This month’s guest blog post is by Jennifer Grau, president of Grau Interpersonal Communication, who is a listening trainer, coach, facilitator, speaker and consultant. She co-organized the first European Listening and Healthcare Conference in Nijmegen, The Netherlands, in 2014 and is currently planning the International Listening Association’s 2018 convention.
We invest significant time selecting conference themes, locations, accommodations and meeting spaces; finding speakers; planning activities; and relating these to learning objectives and business goals. But something critically important is missing from this list: the kind of listening environment you cultivate.
People rarely design conferences with quality listening in mind. If they do, they often mistake listening for hearing and so they focus on audio quality. Yet, the listening experiences you foster makes your event memorable and enjoyable and provides lasting value to your participants.
Listening is one of the most important business skills today, yet few people know what listening entails. When asked to define listening they frequently respond with something like, “Listening is hearing what someone is saying” or “Listening is taking in a person’s verbal and non-verbal signals.
While both of these definitions describe elements of listening, neither is complete. The International Listening Association defines listening as “the process of receiving, constructing meaning from and responding to spoken and or nonverbal messages.” And the ILA definition neglects to mention the enormous amount of effort and energy listening requires to sustain focused attention over time.
Attending, constructing meaning and responding are perhaps the most important elements of listening for conference participants. Understanding what you can do to help people listen makes it more likely they will leave your conference with value.
Most people are passive, lazy listeners. Words wash over them. They don’t remember people’s names, let alone recall the information they heard after lunch. They are easily distracted and most can’t find the WIFM (what’s in it for me) if a speaker is abstract or overly detailed.
Few people realize the effort and skill needed to listen effectively. They don’t arrive with listening goals nor have they thought about whom they want to meet. In other words, most people haven’t created an information or relationship retention plan.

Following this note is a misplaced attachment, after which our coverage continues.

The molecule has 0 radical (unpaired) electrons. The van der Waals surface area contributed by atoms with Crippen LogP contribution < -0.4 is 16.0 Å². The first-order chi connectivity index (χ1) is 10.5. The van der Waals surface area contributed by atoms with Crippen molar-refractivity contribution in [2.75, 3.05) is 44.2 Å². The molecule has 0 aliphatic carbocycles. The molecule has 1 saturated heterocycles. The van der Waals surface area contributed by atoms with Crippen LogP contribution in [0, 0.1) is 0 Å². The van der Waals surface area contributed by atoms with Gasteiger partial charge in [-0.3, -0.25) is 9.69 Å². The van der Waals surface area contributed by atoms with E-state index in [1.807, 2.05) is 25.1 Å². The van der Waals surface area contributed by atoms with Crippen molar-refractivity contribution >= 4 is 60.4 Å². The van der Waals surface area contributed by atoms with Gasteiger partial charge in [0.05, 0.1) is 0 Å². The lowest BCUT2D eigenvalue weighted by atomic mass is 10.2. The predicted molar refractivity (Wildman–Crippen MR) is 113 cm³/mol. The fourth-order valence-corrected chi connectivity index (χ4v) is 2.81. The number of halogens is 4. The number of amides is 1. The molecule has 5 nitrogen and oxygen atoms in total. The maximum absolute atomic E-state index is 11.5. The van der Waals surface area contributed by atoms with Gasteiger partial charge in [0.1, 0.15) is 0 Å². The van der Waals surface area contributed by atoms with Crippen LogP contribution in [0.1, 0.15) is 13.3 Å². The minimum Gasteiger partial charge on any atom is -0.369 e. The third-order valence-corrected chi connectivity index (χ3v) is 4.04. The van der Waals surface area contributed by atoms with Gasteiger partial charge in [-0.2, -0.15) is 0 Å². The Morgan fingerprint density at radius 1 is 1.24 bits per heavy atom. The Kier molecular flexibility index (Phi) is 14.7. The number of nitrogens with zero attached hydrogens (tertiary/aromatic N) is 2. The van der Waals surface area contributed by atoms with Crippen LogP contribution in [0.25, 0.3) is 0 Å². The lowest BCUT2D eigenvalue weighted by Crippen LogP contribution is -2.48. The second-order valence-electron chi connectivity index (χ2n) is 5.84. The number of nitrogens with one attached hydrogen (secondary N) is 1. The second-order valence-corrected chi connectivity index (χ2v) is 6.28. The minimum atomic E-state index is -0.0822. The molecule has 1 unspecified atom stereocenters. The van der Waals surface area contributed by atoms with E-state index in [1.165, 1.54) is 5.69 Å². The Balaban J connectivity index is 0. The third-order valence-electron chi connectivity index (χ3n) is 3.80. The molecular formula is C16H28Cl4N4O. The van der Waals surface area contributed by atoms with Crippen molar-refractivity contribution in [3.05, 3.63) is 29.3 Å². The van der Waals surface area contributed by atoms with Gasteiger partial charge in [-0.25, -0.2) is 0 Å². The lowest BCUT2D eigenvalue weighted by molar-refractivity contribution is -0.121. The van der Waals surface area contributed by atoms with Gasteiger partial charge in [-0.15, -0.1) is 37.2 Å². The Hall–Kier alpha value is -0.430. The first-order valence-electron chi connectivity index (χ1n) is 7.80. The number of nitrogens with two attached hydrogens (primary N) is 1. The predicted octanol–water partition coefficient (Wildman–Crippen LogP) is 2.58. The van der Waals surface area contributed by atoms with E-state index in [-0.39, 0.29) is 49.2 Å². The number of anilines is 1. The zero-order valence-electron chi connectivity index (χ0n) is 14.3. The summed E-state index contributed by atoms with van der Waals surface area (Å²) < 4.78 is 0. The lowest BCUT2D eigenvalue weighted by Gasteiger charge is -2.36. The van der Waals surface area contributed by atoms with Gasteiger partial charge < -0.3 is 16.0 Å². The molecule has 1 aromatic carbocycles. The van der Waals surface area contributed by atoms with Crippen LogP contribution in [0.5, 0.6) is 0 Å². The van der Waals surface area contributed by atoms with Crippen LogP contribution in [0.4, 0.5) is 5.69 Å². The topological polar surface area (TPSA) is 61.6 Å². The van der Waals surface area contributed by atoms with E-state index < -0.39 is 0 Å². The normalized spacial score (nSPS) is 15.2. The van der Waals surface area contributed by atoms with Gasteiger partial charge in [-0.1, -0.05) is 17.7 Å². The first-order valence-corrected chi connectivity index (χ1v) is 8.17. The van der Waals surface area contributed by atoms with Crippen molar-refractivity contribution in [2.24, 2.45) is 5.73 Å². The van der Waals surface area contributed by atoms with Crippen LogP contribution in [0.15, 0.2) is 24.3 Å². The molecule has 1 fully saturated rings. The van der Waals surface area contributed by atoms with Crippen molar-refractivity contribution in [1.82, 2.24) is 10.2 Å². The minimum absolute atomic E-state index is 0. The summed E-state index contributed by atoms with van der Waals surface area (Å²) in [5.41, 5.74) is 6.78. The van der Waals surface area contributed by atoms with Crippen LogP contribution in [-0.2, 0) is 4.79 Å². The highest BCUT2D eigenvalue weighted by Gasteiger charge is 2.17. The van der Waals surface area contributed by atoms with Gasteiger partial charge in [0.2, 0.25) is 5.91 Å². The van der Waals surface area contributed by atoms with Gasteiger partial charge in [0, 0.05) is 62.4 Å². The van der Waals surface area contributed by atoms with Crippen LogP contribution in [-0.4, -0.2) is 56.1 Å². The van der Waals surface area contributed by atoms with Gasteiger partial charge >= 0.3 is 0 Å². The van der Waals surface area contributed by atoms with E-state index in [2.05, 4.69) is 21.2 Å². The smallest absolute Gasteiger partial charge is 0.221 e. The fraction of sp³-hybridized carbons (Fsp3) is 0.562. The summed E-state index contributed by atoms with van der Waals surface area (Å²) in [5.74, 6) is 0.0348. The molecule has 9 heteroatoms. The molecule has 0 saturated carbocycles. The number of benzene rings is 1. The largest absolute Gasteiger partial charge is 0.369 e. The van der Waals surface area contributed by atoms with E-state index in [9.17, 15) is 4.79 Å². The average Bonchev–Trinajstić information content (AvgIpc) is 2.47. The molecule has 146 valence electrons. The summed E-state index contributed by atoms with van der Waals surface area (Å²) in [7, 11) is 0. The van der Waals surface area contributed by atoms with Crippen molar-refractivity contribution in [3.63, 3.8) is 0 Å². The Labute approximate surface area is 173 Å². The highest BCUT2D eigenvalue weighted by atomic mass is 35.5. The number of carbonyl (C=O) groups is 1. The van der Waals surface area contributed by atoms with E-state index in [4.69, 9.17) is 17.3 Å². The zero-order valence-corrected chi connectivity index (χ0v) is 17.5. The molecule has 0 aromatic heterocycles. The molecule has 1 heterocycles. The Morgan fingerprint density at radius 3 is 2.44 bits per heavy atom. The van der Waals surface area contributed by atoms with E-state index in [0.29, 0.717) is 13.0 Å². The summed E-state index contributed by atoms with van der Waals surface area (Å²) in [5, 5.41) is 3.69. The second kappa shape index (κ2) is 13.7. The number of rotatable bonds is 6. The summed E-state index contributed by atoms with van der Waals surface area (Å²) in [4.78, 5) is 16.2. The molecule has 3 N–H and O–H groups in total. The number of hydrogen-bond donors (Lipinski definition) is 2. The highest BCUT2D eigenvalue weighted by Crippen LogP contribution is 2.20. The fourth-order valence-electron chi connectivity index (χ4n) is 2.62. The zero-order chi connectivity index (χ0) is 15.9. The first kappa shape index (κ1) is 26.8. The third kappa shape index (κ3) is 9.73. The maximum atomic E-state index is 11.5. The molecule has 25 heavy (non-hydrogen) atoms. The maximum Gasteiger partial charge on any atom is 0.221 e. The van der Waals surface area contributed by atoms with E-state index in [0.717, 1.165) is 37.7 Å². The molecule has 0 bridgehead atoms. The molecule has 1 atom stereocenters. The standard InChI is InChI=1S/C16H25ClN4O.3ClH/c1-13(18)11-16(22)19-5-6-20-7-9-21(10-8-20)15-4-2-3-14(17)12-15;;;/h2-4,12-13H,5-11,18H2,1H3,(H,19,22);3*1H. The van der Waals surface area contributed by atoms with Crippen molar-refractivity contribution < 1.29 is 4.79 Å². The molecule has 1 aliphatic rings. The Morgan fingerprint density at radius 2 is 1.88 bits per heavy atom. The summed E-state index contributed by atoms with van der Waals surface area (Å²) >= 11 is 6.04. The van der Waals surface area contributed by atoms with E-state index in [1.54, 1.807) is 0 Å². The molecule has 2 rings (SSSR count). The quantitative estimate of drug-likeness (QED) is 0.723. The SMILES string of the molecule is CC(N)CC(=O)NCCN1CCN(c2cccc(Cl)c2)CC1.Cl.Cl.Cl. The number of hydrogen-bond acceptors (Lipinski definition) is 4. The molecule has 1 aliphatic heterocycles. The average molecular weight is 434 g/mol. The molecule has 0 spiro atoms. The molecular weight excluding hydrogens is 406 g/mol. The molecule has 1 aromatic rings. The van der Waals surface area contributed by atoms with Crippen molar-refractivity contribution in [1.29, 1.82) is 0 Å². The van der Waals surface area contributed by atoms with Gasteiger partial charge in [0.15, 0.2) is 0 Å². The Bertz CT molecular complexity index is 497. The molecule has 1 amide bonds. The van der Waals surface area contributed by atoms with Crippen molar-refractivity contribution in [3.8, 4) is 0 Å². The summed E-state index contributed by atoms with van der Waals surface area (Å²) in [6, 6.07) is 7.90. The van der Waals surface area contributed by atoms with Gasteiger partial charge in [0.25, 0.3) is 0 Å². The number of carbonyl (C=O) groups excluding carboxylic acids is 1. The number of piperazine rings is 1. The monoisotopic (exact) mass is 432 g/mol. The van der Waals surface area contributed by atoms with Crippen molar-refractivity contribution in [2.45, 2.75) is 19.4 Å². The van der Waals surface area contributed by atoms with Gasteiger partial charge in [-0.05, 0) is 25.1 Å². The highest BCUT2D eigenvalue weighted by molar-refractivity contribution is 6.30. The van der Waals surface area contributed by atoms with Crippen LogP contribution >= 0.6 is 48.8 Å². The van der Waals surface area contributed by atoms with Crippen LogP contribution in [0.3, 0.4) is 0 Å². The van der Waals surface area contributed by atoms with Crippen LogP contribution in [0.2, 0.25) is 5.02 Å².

Even those with the best intentions and good listening skills find conferences difficult environments in which to sustain focus and attention. Multiple days in stimulating settings with a barrage of new people and new information can be overwhelming. Back-to-back sessions, events and marketplace stalls, combined with networking and socializing, can undo even the most committed and skillful listeners.
As a listening trainer, coach and consultant with nearly 20 years of experience helping people listen in a variety of business settings, here are some tips to foster a better listening environment at your next conference.
- As Stephen Covey says, “Begin with the end in mind.” As part of the conference registration process, get people thinking about their listening goals. Get them to reflect on what they will take away. Ask a question like the ones below and use the information to shape your event:
- “What three things are you looking forward to gaining from this conference?”
- “How will your time at this conference improve your work/life?”
- “What burning issue, question or idea do you hope to explore?”
- Insist on speaker introductions that go beyond a list of credentials. Make sure your MC provides the WIFM by building a connection between the speaker, the content of the session and your conference theme or organization’s mission. Invite participants to consider how they personally will use what they are about to experience.
- At the end of each session ask participants to consider what they have gained. Allow time to record; reflect and integrate these insights; summarize notes; post to social media; take a memory-prompting photo; request slides. For listening that lasts people have to commit what they heard to their long-term memory.
- Avoid “talking head” panels whenever possible. Use a variety of formats when planning sessions. People habituate quickly. A variety of formats and session lengths will hold attention better and renew people’s listening stamina. Consider formats similar to TED talks, poster sessions and Pecha Kucha to add variety.
- Listening and digesting do not go well together. Do experiential or interactive learning after lunch.
- Plan a variety of interactive experiences for people to connect with other participants and exchange ideas. Leverage the face-to-face experience. Listening is a powerful relationship development tool. Consider adding World Café’s and other discussion formats that will engage participants and encourage two-way exchange of ideas.
- Open your next conference with a mini listening boot camp on how to listen to get the most out of conference events.
Don’t forget the power of listening to music to set a mood, calm or energize your group.